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Prevention Pathway: The Way to Reduced Cancer Risk

The good news: Fewer people are diagnosed with cancer every year and for those who are, survival

Becky Eggleston, RN OCN, is one of four oncology nurses with the U-M Cancer

Becky Eggleston, RN OCN, is one of four oncology nurses with the U-M Cancer

rates are increasing, according to the NCI Cancer Trends.

The less-good news: More than 1.6 million people will still be diagnosed with cancer this year. Cancer can be caused by multiple factors, and typically takes years to develop.

You can do something about your cancer risk, though. Follow these cancer prevention pathways that are proven to reduce your risk for cancer and improve your overall health:

Pathway #1

Avoid tobacco. Smoking causes nearly 30% of all deaths from cancer.

Sidestep secondhand smoke. Secondhand smoke contains as many as 250 chemicals (including formaldehyde, cyanide and ammonia) that are known to be toxic and cancer-causing agents.

Pathway #2

Practice sun protection. Using a broad spectrum SPF 30 sunscreen daily, wearing protective clothing and a hat, and seeking shade when outside for more than 1 hour can significantly reduce your risk for skin cancer by as much as 50%.

Steer clear of indoor tanning – including tanning beds, tanning booths and sun lamps — for the same reason. Indoor tanners are 74% more likely to develop melanoma than those who have never tanned indoors. There really is no such thing as a “safe tan.”

Pathway #3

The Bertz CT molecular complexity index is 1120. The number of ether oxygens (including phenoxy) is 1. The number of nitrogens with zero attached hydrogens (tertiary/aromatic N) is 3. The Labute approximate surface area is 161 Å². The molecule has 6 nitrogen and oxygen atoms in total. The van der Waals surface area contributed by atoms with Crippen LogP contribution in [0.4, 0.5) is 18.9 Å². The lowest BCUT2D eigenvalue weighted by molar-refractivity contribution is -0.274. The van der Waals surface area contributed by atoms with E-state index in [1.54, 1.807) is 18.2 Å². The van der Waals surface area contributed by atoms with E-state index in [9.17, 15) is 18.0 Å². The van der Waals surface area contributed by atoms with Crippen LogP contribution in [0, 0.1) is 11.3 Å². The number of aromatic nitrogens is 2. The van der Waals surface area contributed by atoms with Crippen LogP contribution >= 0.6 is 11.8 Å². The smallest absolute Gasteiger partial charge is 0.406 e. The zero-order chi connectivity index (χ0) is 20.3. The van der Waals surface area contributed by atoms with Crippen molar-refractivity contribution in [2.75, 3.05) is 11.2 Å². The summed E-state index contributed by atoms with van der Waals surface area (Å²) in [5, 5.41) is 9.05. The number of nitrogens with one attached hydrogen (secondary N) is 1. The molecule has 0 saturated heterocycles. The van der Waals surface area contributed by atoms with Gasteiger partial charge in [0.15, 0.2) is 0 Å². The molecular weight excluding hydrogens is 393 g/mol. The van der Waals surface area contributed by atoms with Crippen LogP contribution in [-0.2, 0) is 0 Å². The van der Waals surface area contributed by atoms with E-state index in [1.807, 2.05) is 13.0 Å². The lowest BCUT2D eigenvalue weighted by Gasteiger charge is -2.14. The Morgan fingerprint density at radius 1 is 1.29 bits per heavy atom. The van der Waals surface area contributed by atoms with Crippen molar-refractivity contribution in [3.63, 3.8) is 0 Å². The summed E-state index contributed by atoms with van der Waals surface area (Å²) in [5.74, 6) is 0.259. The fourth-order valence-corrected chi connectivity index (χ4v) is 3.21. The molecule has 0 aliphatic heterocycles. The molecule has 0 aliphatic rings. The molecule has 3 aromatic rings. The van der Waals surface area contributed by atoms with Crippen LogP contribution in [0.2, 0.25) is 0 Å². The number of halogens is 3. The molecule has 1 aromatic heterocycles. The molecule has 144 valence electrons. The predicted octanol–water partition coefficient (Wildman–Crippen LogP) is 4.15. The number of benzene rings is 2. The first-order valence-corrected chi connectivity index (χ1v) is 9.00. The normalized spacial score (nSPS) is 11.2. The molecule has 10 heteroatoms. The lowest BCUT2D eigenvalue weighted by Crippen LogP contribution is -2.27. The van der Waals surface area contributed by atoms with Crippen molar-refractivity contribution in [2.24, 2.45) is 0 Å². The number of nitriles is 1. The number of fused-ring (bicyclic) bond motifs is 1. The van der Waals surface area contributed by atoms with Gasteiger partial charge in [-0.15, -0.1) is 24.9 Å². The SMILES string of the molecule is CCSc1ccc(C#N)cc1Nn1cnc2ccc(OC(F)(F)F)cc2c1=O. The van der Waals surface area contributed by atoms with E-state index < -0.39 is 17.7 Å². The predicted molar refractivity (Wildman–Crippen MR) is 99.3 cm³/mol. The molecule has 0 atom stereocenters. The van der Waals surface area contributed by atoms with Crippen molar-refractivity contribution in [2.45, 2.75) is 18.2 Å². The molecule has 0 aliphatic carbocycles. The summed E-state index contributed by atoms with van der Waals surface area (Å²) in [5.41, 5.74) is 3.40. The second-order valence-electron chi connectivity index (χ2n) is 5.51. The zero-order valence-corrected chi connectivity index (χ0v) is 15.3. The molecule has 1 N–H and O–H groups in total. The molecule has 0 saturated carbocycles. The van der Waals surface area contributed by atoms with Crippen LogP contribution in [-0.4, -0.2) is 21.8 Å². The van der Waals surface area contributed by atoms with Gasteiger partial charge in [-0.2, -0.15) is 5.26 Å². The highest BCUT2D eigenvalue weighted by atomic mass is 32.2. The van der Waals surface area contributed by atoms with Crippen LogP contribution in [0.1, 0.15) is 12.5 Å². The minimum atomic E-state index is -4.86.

Eat your fruits and veggies. A plant-based diet filling at least two-thirds of your plate with fruits, vegetables, whole grains and legumes can reduce your risk for developing cancer.

An added bonus:  a diet high in fruits and vegetables also reduces calorie intake and controls weight, which in turn decreases the risk for developing other serious health conditions like diabetes, heart disease and hypertension.

Pathway #4

Get moving! Adults who embrace an active physical lifestyle by getting at least 30 minutes of moderate activity 5 or more days of the week can significantly reduce their risk for developing breast, colon and other cancers.

Pathway #5

Lessen your exposure to chemicals like pesticides used to protect food crops by thoroughly washing fruits and vegetables before eating. And taking measures to protect yourself (or avoid) toxic substances like asbestos, benzene or formaldehyde at home and work can reduce your risk for developing cancers related to these chemicals.

While it’s true that not all cancer can be prevented, reducing your risk for cancer by following these tips will put you on the path to a healthier life!

Learn more:

University of Michigan Prevention and Risk Assessment information

Healthy Lifestyle Changes Women Should Consider

NCI Cancer Prevention

ACS Guidelines on Nutrition and Physical Activity for Cancer Prevention

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